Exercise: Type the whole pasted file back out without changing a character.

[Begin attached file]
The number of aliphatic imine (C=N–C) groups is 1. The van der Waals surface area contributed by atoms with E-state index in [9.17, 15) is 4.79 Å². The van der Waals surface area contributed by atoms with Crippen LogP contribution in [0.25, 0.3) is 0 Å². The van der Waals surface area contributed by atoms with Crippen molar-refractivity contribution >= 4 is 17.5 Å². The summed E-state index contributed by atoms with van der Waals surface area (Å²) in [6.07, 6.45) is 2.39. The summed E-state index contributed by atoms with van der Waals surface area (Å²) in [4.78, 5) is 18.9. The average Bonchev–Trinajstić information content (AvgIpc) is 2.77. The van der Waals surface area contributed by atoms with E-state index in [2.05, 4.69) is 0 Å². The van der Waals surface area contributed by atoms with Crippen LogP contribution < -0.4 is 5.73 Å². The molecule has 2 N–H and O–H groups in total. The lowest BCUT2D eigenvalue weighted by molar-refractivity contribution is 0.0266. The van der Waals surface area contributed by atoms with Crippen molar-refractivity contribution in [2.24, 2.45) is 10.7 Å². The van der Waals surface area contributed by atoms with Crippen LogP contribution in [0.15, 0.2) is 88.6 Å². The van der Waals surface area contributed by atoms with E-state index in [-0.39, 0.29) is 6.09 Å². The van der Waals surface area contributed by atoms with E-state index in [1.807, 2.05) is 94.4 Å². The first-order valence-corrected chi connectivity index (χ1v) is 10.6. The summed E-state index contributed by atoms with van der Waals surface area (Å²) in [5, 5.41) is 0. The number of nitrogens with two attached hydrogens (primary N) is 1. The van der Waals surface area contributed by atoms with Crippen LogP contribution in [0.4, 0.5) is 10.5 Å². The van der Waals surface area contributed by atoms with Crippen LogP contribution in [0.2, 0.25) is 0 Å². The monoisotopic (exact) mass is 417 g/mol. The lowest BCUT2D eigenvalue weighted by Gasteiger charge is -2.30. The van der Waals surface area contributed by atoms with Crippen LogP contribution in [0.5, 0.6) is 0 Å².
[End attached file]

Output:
The number of aliphatic imine (C=N–C) groups is 1. The van der Waals surface area contributed by atoms with E-state index in [9.17, 15) is 4.79 Å². The van der Waals surface area contributed by atoms with Crippen LogP contribution in [0.25, 0.3) is 0 Å². The van der Waals surface area contributed by atoms with Crippen molar-refractivity contribution >= 4 is 17.5 Å². The summed E-state index contributed by atoms with van der Waals surface area (Å²) in [6.07, 6.45) is 2.39. The summed E-state index contributed by atoms with van der Waals surface area (Å²) in [4.78, 5) is 18.9. The average Bonchev–Trinajstić information content (AvgIpc) is 2.77. The van der Waals surface area contributed by atoms with E-state index in [2.05, 4.69) is 0 Å². The van der Waals surface area contributed by atoms with Crippen LogP contribution < -0.4 is 5.73 Å². The molecule has 2 N–H and O–H groups in total. The lowest BCUT2D eigenvalue weighted by molar-refractivity contribution is 0.0266. The van der Waals surface area contributed by atoms with Crippen molar-refractivity contribution in [2.24, 2.45) is 10.7 Å². The van der Waals surface area contributed by atoms with Crippen LogP contribution in [0.15, 0.2) is 88.6 Å². The van der Waals surface area contributed by atoms with E-state index in [-0.39, 0.29) is 6.09 Å². The van der Waals surface area contributed by atoms with E-state index in [1.807, 2.05) is 94.4 Å². The first-order valence-corrected chi connectivity index (χ1v) is 10.6. The summed E-state index contributed by atoms with van der Waals surface area (Å²) in [5, 5.41) is 0. The number of nitrogens with two attached hydrogens (primary N) is 1. The van der Waals surface area contributed by atoms with Crippen LogP contribution in [0.4, 0.5) is 10.5 Å². The van der Waals surface area contributed by atoms with Crippen LogP contribution in [0.2, 0.25) is 0 Å². The monoisotopic (exact) mass is 417 g/mol. The lowest BCUT2D eigenvalue weighted by Gasteiger charge is -2.30. The van der Waals surface area contributed by atoms with Crippen LogP contribution in [0.5, 0.6) is 0 Å².